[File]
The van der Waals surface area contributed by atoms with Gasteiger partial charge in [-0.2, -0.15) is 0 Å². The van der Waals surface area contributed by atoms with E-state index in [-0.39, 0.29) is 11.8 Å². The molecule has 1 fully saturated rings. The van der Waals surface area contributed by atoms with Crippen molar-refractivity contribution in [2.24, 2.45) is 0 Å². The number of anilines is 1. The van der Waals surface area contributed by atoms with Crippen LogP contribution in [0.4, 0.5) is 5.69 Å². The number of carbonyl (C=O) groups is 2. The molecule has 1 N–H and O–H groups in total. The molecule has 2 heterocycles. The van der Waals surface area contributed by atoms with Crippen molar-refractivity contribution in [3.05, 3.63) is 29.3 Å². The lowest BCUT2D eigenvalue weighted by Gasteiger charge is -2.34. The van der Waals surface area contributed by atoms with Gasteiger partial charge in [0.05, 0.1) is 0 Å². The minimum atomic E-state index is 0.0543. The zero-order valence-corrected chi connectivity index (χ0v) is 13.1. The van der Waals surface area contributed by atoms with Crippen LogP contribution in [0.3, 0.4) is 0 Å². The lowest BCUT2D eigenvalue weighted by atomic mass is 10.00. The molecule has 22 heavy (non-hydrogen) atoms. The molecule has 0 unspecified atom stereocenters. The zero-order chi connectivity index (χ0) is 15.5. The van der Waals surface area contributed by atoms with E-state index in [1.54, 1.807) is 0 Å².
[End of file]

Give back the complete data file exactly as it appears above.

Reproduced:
The van der Waals surface area contributed by atoms with Gasteiger partial charge in [-0.2, -0.15) is 0 Å². The van der Waals surface area contributed by atoms with E-state index in [-0.39, 0.29) is 11.8 Å². The molecule has 1 fully saturated rings. The van der Waals surface area contributed by atoms with Crippen molar-refractivity contribution in [2.24, 2.45) is 0 Å². The number of anilines is 1. The van der Waals surface area contributed by atoms with Crippen LogP contribution in [0.4, 0.5) is 5.69 Å². The number of carbonyl (C=O) groups is 2. The molecule has 1 N–H and O–H groups in total. The molecule has 2 heterocycles. The van der Waals surface area contributed by atoms with Crippen molar-refractivity contribution in [3.05, 3.63) is 29.3 Å². The lowest BCUT2D eigenvalue weighted by Gasteiger charge is -2.34. The van der Waals surface area contributed by atoms with Gasteiger partial charge in [0.05, 0.1) is 0 Å². The minimum atomic E-state index is 0.0543. The zero-order valence-corrected chi connectivity index (χ0v) is 13.1. The van der Waals surface area contributed by atoms with Crippen LogP contribution in [0.3, 0.4) is 0 Å². The lowest BCUT2D eigenvalue weighted by atomic mass is 10.00. The molecule has 22 heavy (non-hydrogen) atoms. The molecule has 0 unspecified atom stereocenters. The zero-order chi connectivity index (χ0) is 15.5. The van der Waals surface area contributed by atoms with E-state index in [1.54, 1.807) is 0 Å².